Circulation: Clinical Summaries
Original Research Put Into Perspective for the Practicing Clinician
- Interaction of Impaired Coronary Flow Reserve and Cardiomyocyte Injury on Adverse Cardiovascular Outcomes in Patients Without Overt Coronary Artery Disease
- Integromic Analysis of Genetic Variation and Gene Expression Identifies Networks for Cardiovascular Disease Phenotypes
- Coronary Microvascular Rarefaction and Myocardial Fibrosis in Heart Failure With Preserved Ejection Fraction
- Control of the T Follicular Helper–Germinal Center B-Cell Axis by CD8+ Regulatory T Cells Limits Atherosclerosis and Tertiary Lymphoid Organ Development
- Endocarditis Pathogen Promotes Vegetation Formation by Inducing Intravascular Neutrophil Extracellular Traps Through Activated Platelets
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Interaction of Impaired Coronary Flow Reserve and Cardiomyocyte Injury on Adverse Cardiovascular Outcomes in Patients Without Overt Coronary Artery Disease
Very low levels of serum cardiac troponin are associated with increased mortality, even among subjects without acute coronary syndromes or overt coronary artery disease. Although impaired hemodynamics, endothelial dysfunction, and coronary vasomotor stiffness, all of which may lead to chronic myocardial ischemia and injury, have been invoked as potential mechanisms of mild elevations in cardiac troponin, the pathophysiology of this process in the absence of acute coronary syndromes remains unclear. Coronary vascular dysfunction, as assessed by a reduced coronary flow reserve (calculated as the ratio of hyperemic to rest absolute myocardial blood flow), identifies patients at high risk for major adverse cardiac events even absent overt obstructive coronary artery disease. In these patients, diffuse atherosclerosis or microvascular dysfunction likely contributes to adverse outcomes. This study sought to explore the relationship between biomarkers of coronary flow reserve and low-level myocardial injury and their contributions to cardiovascular outcomes in patients without overt coronary artery disease. These data demonstrated that impaired coronary flow reserve, as quantified noninvasively by positron emission tomography, was associated independently with low-level cardiomyocyte injury and adverse cardiovascular outcomes in patients without flow-limiting coronary artery disease, with a highly significant interaction demonstrated between coronary flow reserve and troponin positivity. Thus, impaired coronary flow reserve, reflecting microvascular dysfunction, modified the effect of a positive troponin on adverse outcomes in an otherwise low-risk population. Investigations of coronary flow reserve may have implications for risk stratification and management of this relatively common clinical scenario. See p 528.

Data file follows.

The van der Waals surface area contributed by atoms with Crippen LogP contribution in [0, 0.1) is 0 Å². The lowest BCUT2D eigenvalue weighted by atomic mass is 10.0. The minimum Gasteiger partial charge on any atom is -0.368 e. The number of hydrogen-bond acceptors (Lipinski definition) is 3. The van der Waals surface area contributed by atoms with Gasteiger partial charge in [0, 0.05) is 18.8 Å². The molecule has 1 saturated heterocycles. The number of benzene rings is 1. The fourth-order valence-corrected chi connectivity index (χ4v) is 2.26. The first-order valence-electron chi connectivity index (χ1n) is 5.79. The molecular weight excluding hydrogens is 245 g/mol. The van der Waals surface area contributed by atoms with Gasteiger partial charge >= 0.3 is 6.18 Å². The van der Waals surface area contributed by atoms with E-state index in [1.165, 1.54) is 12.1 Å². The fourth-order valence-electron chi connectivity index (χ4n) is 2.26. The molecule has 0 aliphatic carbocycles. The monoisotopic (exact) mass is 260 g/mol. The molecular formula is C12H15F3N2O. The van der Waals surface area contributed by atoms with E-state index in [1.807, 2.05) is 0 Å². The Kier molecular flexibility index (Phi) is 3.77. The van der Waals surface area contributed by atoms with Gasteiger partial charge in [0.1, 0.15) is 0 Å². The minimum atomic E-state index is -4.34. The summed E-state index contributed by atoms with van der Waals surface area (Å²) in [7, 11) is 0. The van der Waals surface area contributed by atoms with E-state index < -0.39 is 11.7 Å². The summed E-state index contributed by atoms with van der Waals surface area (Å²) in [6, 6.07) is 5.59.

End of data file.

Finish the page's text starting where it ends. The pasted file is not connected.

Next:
Integromic Analysis of Genetic Variation and Gene Expression Identifies Networks for Cardiovascular Disease Phenotypes